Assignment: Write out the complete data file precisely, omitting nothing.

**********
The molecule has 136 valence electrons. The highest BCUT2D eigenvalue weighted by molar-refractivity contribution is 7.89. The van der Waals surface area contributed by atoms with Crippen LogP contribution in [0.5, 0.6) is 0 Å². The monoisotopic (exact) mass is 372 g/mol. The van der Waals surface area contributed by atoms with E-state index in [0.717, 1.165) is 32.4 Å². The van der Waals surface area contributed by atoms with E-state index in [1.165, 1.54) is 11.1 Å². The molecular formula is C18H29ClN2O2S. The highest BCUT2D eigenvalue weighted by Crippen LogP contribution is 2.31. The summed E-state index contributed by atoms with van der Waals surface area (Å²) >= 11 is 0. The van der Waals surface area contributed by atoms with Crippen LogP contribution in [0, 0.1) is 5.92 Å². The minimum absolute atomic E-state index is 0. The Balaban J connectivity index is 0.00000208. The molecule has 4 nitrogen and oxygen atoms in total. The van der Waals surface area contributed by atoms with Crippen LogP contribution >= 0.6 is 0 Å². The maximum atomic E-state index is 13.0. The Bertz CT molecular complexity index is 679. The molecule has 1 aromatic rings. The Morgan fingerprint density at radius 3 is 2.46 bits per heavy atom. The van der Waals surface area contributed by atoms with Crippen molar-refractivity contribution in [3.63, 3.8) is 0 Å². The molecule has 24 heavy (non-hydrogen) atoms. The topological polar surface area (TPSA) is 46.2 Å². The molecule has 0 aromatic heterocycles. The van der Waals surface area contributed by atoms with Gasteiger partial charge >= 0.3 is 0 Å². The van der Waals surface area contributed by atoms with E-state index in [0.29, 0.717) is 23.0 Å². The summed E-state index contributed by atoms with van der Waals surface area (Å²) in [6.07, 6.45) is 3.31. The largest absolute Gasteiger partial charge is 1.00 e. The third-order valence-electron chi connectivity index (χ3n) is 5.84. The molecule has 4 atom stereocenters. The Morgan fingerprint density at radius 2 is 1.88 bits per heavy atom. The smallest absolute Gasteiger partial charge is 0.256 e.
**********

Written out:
The molecule has 136 valence electrons. The highest BCUT2D eigenvalue weighted by molar-refractivity contribution is 7.89. The van der Waals surface area contributed by atoms with Crippen LogP contribution in [0.5, 0.6) is 0 Å². The monoisotopic (exact) mass is 372 g/mol. The van der Waals surface area contributed by atoms with E-state index in [0.717, 1.165) is 32.4 Å². The van der Waals surface area contributed by atoms with E-state index in [1.165, 1.54) is 11.1 Å². The molecular formula is C18H29ClN2O2S. The highest BCUT2D eigenvalue weighted by Crippen LogP contribution is 2.31. The summed E-state index contributed by atoms with van der Waals surface area (Å²) >= 11 is 0. The van der Waals surface area contributed by atoms with Crippen LogP contribution in [0, 0.1) is 5.92 Å². The minimum absolute atomic E-state index is 0. The Balaban J connectivity index is 0.00000208. The molecule has 4 nitrogen and oxygen atoms in total. The van der Waals surface area contributed by atoms with Crippen LogP contribution >= 0.6 is 0 Å². The maximum atomic E-state index is 13.0. The Bertz CT molecular complexity index is 679. The molecule has 1 aromatic rings. The Morgan fingerprint density at radius 3 is 2.46 bits per heavy atom. The van der Waals surface area contributed by atoms with Crippen molar-refractivity contribution in [3.63, 3.8) is 0 Å². The molecule has 24 heavy (non-hydrogen) atoms. The topological polar surface area (TPSA) is 46.2 Å². The molecule has 0 aromatic heterocycles. The van der Waals surface area contributed by atoms with Gasteiger partial charge >= 0.3 is 0 Å². The van der Waals surface area contributed by atoms with E-state index in [0.29, 0.717) is 23.0 Å². The summed E-state index contributed by atoms with van der Waals surface area (Å²) in [6.07, 6.45) is 3.31. The largest absolute Gasteiger partial charge is 1.00 e. The third-order valence-electron chi connectivity index (χ3n) is 5.84. The molecule has 4 atom stereocenters. The Morgan fingerprint density at radius 2 is 1.88 bits per heavy atom. The smallest absolute Gasteiger partial charge is 0.256 e.